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69% of India's adult population has got at least one dose of COVID vaccine, 25% both: Govt

The government also said that increased population density raises chances of COVID-19 spread and it will be prudent to avoid non-essential travel and observe festivity at low key.

September 30, 2021 / 07:13 PM IST
Representative image

Representative image

Sixty-nine per cent of the country's adult population has received at least one dose of COVID-19 vaccine and 25 per cent has taken both doses, the government said on Thursday.

It also said that increased population density raises chances of COVID-19 spread and it will be prudent to avoid non-essential travel and observe festivity at low key.

The government said that 64.1 per cent doses of COVID-19 vaccine has been administered in vaccination centres in rural areas and 35 per cent in urban areas.

A total of 67.4 lakh doses (approximately 0.88%) have been administered at vaccination centres not tagged as rural/urban, it said.

It said that 59.66 per cent of the total COVID-19 cases last week were reported from Kerala and the state has over one lakh active cases.


COVID-19 Vaccine

Frequently Asked Questions

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How does a vaccine work?

A vaccine works by mimicking a natural infection. A vaccine not only induces immune response to protect people from any future COVID-19 infection, but also helps quickly build herd immunity to put an end to the pandemic. Herd immunity occurs when a sufficient percentage of a population becomes immune to a disease, making the spread of disease from person to person unlikely. The good news is that SARS-CoV-2 virus has been fairly stable, which increases the viability of a vaccine.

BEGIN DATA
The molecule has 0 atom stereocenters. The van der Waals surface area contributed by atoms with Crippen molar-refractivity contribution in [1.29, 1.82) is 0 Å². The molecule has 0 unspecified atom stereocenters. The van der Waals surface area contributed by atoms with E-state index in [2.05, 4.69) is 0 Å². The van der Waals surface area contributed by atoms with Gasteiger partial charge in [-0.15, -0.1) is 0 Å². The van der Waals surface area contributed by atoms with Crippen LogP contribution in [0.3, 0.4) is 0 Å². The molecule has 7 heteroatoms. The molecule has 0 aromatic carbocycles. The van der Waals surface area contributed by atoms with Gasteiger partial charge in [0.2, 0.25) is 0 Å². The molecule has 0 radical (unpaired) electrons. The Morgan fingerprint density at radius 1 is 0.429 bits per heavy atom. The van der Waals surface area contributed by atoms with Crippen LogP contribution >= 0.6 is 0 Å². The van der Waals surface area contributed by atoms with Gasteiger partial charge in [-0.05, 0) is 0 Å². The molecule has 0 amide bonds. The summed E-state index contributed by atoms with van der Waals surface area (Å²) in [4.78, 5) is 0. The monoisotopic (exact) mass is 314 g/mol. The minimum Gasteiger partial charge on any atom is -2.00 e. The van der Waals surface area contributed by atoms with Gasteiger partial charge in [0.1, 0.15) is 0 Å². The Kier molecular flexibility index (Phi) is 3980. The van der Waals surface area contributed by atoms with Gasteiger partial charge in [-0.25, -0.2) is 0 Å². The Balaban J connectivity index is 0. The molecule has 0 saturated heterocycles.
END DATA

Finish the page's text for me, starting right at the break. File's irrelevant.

How many types of vaccines are there?

There are broadly four types of vaccine — one, a vaccine based on the whole virus (this could be either inactivated, or an attenuated [weakened] virus vaccine); two, a non-replicating viral vector vaccine that uses a benign virus as vector that carries the antigen of SARS-CoV; three, nucleic-acid vaccines that have genetic material like DNA and RNA of antigens like spike protein given to a person, helping human cells decode genetic material and produce the vaccine; and four, protein subunit vaccine wherein the recombinant proteins of SARS-COV-2 along with an adjuvant (booster) is given as a vaccine.

What does it take to develop a vaccine of this kind?

Vaccine development is a long, complex process. Unlike drugs that are given to people with a diseased, vaccines are given to healthy people and also vulnerable sections such as children, pregnant women and the elderly. So rigorous tests are compulsory. History says that the fastest time it took to develop a vaccine is five years, but it usually takes double or sometimes triple that time.

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The government also stressed that the number of COVID-19 tests has not reduced and 15 to 16 lakh tests are being done every day in the country.

Eighteen districts are reporting weekly Covid positivity rate between five to ten per cent and 30 districts are reporting over 10 per cent weekly positivity rate, it said.

On the Zydus Cadila's COVID-19 vaccine, the government said that ZyCoV-D is a three-dose needle-free vaccine and it will be priced differently than jabs being used currently.

Talks are being held with the manufacturer on its pricing, it said.
first published: Sep 30, 2021 07:13 pm
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